Book explores sporting history of NZ


A gymnastics display at the opening of the new YMCA in Palmerston North (Manawatū Heritage).


Historian Dr Geoff Watson’s new book, Sport and the New Zealanders – A History, explores why so many are compelled to play, watch, read and talk about sport and why it is integral to our national identity.

Dr Watson co-wrote the book (published by the Auckland University Press) with friend and sports history colleague Professor Greg Ryan, from Lincoln University. It traces the beginnings of New Zealanders’ love affair with sport, examining why it has played a central part in the social and cultural history of this country. It tells the in-depth story of sport in New Zealand for the first time, surprisingly, from the Māori world to today’s professional athletes. 

From rugby and netball to bodybuilding and surf lifesaving, the book introduces readers to the history of the codes, the organisations and the players, taking us into the stands and on to the sidelines to examine the meaning of sport to its participants, its followers, and to the communities to which they belonged.

The first representative New Zealand rugby team, which won all nine matches on its tour to New South Wales in 1884 (photo/New Zealand Rugby Museum).


Courting sport - early days to now

The authors ask, why did rugby become much more important than soccer in New Zealand? What role have Māori played in our sporting life? Do we really “punch above our weight” in international sport? Does sport still define our national identity?

Dr Watson, says one of the factors to explain how sport became such a fundamental part of life in Aotearoa is that early in our colonial history, playing sport was consistently endorsed by key sectors of society, including government, church and education.

“Sport soon became an integral feature of life in early colonial New Zealand. Fresh air and easy access to parks and playing fields throughout the country meant it was not difficult for the average person to participate in sports such as rugby, cricket and tennis, for social as well as competitive rewards. Sport, in other words, was an expression of our early egalitarianism.”

So why have New Zealanders places so much emphasis on sport? “A short answer” the authors surmise “might be that, historically, sport has provided a consistent source of success and self-worth for a country often insecure about its place on the international stage.”

“Our international connections, such as being part of the Commonwealth, have also provided an avenue for sporting participation and prowess,” says Dr Watson, who is based in the School of Humanities at the Manawatū campus and specialises in researching sports history. 

“While rugby still enjoys the status as the quintessential sport associated with New Zealand, the increasing popularity of new codes like badminton, basketball and baseball – and even more contemporary ones like futsal and floorball – signal a nationwide penchant for sport is not waning.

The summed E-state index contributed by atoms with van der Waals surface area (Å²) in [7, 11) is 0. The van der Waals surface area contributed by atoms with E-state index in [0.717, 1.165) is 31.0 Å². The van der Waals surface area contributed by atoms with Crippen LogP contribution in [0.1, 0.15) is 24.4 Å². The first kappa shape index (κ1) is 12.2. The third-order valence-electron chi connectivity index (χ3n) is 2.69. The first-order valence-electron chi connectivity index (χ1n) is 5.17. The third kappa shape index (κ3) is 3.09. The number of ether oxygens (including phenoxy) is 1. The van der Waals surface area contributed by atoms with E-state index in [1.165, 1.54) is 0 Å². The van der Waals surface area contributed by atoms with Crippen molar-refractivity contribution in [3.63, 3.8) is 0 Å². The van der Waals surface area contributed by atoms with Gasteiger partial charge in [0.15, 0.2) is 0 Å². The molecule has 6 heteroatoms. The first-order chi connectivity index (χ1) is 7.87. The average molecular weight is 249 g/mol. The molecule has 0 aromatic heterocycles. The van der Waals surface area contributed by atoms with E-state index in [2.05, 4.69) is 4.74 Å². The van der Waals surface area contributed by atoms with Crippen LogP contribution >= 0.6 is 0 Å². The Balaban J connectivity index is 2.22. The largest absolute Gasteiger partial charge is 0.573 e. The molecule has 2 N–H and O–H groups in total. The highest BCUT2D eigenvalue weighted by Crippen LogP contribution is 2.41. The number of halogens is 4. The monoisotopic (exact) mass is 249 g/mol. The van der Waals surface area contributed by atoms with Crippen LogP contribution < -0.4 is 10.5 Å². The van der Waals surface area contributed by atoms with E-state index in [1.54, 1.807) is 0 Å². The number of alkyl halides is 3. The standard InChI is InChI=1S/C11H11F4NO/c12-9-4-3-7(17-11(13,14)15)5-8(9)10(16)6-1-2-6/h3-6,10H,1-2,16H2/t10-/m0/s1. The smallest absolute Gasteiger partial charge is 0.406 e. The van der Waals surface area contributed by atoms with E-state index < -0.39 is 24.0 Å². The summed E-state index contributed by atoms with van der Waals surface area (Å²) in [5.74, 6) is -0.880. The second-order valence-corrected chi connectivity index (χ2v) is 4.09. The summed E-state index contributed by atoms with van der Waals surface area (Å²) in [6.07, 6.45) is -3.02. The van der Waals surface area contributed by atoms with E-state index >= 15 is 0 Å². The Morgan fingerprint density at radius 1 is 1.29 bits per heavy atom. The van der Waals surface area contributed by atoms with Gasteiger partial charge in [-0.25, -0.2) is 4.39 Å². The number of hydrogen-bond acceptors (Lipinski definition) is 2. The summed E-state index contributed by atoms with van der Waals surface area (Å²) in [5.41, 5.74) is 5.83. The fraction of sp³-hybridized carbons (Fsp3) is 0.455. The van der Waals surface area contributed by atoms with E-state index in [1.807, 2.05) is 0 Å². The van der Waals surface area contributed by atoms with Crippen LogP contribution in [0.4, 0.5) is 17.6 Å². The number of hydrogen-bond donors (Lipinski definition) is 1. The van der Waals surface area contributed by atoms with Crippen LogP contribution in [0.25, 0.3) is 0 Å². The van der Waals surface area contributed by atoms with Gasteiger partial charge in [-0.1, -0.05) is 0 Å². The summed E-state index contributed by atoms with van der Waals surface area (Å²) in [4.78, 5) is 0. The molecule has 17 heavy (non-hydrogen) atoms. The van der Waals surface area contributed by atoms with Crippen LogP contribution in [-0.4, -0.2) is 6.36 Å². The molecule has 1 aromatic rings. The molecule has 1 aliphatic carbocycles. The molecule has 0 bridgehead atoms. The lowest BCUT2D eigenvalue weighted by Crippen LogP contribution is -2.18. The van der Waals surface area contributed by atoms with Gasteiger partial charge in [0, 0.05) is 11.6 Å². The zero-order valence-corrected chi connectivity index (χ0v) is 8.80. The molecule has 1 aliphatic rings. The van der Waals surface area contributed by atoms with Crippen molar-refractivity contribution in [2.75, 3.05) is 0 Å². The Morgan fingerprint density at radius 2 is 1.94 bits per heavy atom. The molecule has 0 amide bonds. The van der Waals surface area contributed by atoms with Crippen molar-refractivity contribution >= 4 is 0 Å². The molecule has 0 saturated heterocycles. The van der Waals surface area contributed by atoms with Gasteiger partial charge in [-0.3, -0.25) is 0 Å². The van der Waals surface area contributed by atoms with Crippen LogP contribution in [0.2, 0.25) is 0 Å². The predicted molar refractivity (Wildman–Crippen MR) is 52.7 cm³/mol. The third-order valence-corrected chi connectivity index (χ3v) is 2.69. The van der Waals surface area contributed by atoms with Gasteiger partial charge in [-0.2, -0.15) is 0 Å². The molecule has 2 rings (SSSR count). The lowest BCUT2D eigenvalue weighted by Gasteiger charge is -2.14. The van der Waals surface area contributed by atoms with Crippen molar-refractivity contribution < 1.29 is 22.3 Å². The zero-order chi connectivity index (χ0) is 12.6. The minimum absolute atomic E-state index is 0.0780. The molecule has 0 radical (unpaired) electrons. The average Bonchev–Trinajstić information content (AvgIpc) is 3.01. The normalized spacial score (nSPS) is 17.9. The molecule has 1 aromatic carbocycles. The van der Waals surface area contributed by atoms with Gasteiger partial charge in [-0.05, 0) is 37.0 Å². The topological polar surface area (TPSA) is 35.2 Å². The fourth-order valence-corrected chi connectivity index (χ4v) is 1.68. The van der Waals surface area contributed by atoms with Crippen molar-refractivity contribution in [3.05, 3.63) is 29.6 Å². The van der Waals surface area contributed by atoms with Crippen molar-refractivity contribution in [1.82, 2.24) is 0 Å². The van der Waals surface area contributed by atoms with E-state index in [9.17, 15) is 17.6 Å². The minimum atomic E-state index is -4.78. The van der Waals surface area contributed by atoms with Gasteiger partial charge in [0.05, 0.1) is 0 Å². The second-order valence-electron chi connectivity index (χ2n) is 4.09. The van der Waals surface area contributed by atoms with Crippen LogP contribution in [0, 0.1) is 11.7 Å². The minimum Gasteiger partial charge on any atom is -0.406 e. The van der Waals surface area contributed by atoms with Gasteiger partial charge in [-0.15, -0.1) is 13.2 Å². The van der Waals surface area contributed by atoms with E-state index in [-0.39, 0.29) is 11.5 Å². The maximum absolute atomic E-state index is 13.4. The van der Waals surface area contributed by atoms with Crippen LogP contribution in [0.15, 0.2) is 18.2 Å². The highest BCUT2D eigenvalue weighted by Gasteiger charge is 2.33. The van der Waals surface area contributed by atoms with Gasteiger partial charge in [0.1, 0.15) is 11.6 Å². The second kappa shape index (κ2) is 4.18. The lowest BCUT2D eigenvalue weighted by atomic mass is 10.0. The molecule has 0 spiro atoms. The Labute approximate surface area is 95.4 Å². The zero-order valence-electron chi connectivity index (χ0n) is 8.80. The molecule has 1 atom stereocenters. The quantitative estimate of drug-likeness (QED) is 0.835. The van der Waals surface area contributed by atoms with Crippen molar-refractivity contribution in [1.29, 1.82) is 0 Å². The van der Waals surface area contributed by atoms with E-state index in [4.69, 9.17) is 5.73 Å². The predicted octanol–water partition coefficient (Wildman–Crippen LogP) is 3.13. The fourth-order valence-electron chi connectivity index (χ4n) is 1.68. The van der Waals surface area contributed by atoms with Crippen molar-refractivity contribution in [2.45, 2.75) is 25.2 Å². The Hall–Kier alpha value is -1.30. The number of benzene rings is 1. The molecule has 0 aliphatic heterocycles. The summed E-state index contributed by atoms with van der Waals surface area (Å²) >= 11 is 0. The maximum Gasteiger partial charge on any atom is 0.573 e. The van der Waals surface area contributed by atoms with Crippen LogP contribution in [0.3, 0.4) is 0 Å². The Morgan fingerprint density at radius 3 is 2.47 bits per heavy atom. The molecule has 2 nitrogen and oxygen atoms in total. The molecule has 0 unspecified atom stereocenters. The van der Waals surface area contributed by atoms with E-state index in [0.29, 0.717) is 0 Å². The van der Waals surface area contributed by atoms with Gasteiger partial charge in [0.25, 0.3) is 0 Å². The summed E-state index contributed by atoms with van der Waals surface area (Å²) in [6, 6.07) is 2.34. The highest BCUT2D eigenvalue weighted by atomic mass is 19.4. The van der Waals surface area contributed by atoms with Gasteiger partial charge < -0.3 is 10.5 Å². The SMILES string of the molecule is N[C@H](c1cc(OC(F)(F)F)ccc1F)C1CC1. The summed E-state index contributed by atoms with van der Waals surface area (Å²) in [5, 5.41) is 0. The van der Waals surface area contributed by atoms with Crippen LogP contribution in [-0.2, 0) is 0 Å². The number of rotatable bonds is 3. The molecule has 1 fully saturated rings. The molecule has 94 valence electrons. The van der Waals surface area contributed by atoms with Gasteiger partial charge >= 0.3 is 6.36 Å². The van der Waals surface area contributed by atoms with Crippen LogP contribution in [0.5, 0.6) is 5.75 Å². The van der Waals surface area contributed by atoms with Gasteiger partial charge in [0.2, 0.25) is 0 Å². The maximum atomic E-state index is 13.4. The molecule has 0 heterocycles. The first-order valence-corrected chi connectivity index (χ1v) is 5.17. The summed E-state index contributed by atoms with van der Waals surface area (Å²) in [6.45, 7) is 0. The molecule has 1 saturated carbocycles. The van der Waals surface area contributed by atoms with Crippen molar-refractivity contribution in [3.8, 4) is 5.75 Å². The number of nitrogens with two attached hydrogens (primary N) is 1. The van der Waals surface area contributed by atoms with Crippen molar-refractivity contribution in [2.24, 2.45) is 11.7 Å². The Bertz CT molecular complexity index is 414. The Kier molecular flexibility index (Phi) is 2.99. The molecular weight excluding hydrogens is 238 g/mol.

Dr Geoff Watson (right) with co-author Professor Greg Ryan, at the book launch in Christchurch.


Sport and gender diversity

Gender equity and representation across a growing number of sporting codes is also covered in the book, and Dr Watson says overall there have been improvements for women as well as in the LGBT community, although there is still some way to go before equity issues are fully addressed. “That being said, today’s sporting heroes come in all shapes and sizes and from a broad cross-section of the community,” he says.

Sport is about more than physical feats, the authors say. “Historically, advocates of sport assert that it teaches its participants the values of maintaining discipline, accepting the decisions of match officials, understanding the importance of fair play and putting the interests of the team ahead of selfish goals.”

Author bios:

Geoff Watson is a senior lecturer in history at Massey University. He is the principal author of Seasons of Honour: A Centenary History of New Zealand Hockey 1902–2002 (Dunmore Press, 2002), Sporting Foundations of New Zealand Indians (New Zealand Indian Sports Association, 2012) and one of the editors of Legends in Black: New Zealand Rugby Greats on Why We Win (Penguin, 2014).

Greg Ryan is a professor and the dean of the Faculty of Environment, Society and Design at Lincoln University. He is the author of The Contest for Rugby Supremacy: Accounting for the 1905 All Blacks (Canterbury University Press, 2005), The Making of New Zealand Cricket: 1832–1914 (Frank Cass, 2003) which won the 2005 Ian Wards Prize, and Forerunners of the All Blacks: The 1888–89 New Zealand Native Football Team in Britain, Australia and New Zealand (Canterbury University Press, 1993).

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